If, as expected, Brett Kavanaugh ascends to the Supreme Court, a vacancy on the U.S. Court of Appeals for the District of Columbia Circuit will arise. Bloomberg considers Alex Acosta’s prospects for being nominated.
Acosta is the Secretary of Labor. Unlike most of President Trump’s cabinet, he has done very little to reverse the pro-left policies of his predecessor. This seems particularly egregious inasmuch as Acosta’s predecessor, Tom Perez, was as aggressively left-wing as any member of President Obama’s cabinet.
The most innocent, and I believe the most plausible, explanation for Acosta’s passivity is that he doesn’t want to alienate Democrats ahead of his possible nomination for a judgeship or a more prestigious cabinet post. Another explanation is that he’s fine with Tom Perez’s radical legacy. Both explanations can be true.
Now, a judgeship on the nation’s second most important court will probably become available next month. How likely is it that Trump will nominate Acosta?
Bloomberg’s Chris Opfer considers it unlikely. He believes the competition will be too stiff. The D.C. Circuit is a stepping stone to the Supreme Court. Thus, nearly everyone in GOP legal circles under the age of, say 55, who is anyone, will be angling for the nomination.
On the plus side, though, Acosta has important friends. The most important one by far is Leonard Leo. He’s been been helping Trump pick judges since Day One.
In addition, as Bloomberg says, Acosta also has enemies who would love to see him promoted out of his current job. I’m referring to the business community, significant portions of which are frustrated with Acosta’s inaction.
The business community’s eagerness to see the back of Acosta is understandable. But the need for D.C. Circuit judges who consistently take conservative position and who aren’t cowed by the left must be the overriding concern of conservatives and the president.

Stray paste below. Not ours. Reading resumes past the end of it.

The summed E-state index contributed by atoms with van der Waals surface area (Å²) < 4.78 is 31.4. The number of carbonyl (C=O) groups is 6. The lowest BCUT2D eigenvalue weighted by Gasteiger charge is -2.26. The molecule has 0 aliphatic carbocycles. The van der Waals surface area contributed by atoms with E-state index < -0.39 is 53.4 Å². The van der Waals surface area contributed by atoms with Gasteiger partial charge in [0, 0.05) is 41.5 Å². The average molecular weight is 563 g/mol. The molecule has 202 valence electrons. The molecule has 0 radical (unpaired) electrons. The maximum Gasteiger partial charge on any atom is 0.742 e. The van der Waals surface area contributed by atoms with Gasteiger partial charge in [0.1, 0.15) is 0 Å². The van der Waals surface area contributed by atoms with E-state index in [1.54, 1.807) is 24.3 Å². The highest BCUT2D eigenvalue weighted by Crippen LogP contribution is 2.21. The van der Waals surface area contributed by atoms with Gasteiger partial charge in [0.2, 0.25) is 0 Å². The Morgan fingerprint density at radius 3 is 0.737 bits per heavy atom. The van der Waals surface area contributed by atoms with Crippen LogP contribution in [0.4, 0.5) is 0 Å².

There’s another possible angle here that Bloomberg does not consider. It’s not clear that Trump’s nominee to replace Kavanaugh will be voted on by the current Senate.
This probably doesn’t change the equation if Republicans retain control of the Senate, as most observers consider more likely than not. But if Democrats gain control, they will be in a position to block all of Trump’s nominees.
Under these circumstances, only a nominee who can peel off some Democratic votes will be confirmable. Acosta, by keeping the left reasonably happy as Secretary of Labor, and before that (perhaps to a lesser extent) as head of the Civil Rights Division at the Justice Department, might well be able to win Democratic support. After all, Democrats from swing states probably won’t want to vote down every nomination Trump sends to the Senate. Acosta could be their poster child for “reaching across the aisle.”
Here we see the logic of Acosta’s unwillingness to rock the left’s boat. With Leonard Leo on his side, he’s in play for a big time judicial nomination. If Republicans control the Senate, they will almost certainly confirm him despite any misgivings, out of deference to the president. If Democrats control the Senate, Acosta remains confirmable and, for that reason, perhaps moves to the head of the Republican class.
And even if Trump looks elsewhere for a D.C. Circuit judge, there’s always the 11th Circuit which has seats in Acosta’s hometown, Miami.
Thus, Acosta seems to have made a smart play by putting his ambition far ahead of any conservative policy agenda and the agenda Trump hoped to implement when he nominated hard-charging Andy Puzder for the job.
MEANWHILE, IN RELATED NEWS, Acosta still has not appointed anyone to the Department of Labor’s Administrative Review Board. All five members of that Board in place when Acosta arrived were Obama appointees. Four have left. Thus the Board, which in essence is the appeals court of the DOL, has only one member. He’s a crony of Tom Perez from their days as left-wing Maryland bureaucrats.
I understand that by appointing new members, Acosta would probably disappoint either liberals or conservatives. But Acosta’s inaction on this front sets a new standard for spinelessness and opportunism.